Casein proteins have potential for use as nanomaterials due to their readily available source (milk) and their propensity to self-assemble into amyloid fibrils.
Potential health issues and adverse effectsEdit
A1/A2 beta caseins in milkEdit
A1 and A2 beta-casein are genetic variants of the beta-casein milk protein that differ by one amino acid; a proline occurs at position 67 in the chain of amino acids that make up the A2 beta-casein, while in A1 beta-casein a histidine occurs at that position. Due to the way that beta-casein interacts with enzymes found in the digestive system, A1 and A2 are processed differently by digestive enzymes, and a seven-amino peptide, beta-casomorphin-7, (BCM-7) can be released by digestion of A1-beta-casein.
The A1 beta-casein type is the most common type found in cow's milk in Europe (excluding Italy and France which have more A2 cows), the United States, Australia, and New Zealand.
Interest in the distinction between A1 and A2 beta-casein proteins began in the early 1990s through epidemiological research and animal studies initially conducted by scientists in New Zealand, which found correlations between the prevalence of milk with A1 beta-casein proteins and various chronic diseases. The research generated interest in the media, among some in the scientific community, and entrepreneurs. A company, A2 Corporation, was founded in New Zealand in the early 2000s to commercialize the test and market "A2 Milk" as premium milk that is healthier due to the lack of peptides from A1. A2 Milk even petitioned the Food Standards Australia New Zealand regulatory authority to require a health warning on ordinary milk.
Responding to public interest, the marketing of A2 milk, and the scientific evidence that had been published. An independent review published in 2005 also found no discernible difference between drinking A1 or A2 milk on the risk of contracting chronic diseases. The European Food Safety Authority (EFSA) reviewed the scientific literature and published a review in 2009 found no identifiable relationship between chronic diseases and drinking milk with the A1 protein.
A small fraction of the population is allergic to casein. Casein intolerance, also known as "milk protein intolerance" is experienced when the body cannot break down the proteins of casein. The prevalence of casein allergy or intolerance ranges from 0.25 to 4.9% of young children. Numbers for older children and adults are not known. A significant portion of those on the autism spectrum have an intolerance or allergy to casein protein into adulthood. This can be used by clinicians and dietitians to spot autism in those who may not present with traditional autistic traits.[verification needed] A diet known as casein-free, gluten free (CFGF) is commonly practiced by these individuals after discovering their intolerance or allergy.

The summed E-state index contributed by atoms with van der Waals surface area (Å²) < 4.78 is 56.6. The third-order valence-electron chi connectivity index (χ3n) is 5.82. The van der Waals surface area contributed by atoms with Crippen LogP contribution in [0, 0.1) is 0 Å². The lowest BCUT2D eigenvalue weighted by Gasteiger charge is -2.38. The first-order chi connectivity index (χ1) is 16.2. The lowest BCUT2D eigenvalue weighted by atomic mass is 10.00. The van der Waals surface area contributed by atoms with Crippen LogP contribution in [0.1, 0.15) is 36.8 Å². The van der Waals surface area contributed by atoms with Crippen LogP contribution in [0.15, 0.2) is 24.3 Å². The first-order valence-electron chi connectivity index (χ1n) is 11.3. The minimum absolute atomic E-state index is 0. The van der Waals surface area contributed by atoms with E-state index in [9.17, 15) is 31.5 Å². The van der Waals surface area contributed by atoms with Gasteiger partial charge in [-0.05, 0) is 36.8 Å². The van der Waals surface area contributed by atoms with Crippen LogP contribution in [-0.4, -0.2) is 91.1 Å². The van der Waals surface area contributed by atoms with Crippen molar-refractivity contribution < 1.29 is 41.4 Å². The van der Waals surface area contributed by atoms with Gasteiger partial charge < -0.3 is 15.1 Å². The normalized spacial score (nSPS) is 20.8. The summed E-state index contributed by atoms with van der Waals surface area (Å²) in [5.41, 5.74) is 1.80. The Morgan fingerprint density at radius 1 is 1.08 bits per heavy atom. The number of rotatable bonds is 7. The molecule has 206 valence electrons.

Casein that is heat-treated has been shown to be more allergenic and harder to digest when fed to infants. Breast milk has not typically been shown to cause an allergic reaction, but should be administered to an infant with caution each time in case of adverse reaction from something the breastfeeding parent consumed that contained casein. Following a casein-free diet has been shown to improve outcomes of infants who are breastfed while allergic or intolerant to dairy protein. Human breast milk has been proven to be the best food for an infant, and should be tried first where available.
Supplementation of protease enzyme has been shown to help casein intolerant individuals digest the protein with minimal adverse reaction.
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- Caseins at the U.S. National Library of Medicine Medical Subject Headings (MeSH)
- Time magazine, Monday, December 6, 1936 Lanital
- Time magazine, Monday, August 29, 1938 Wool from Cows
- Structure of casein Mol-Instincts Chemical Database, Predicted on Quantum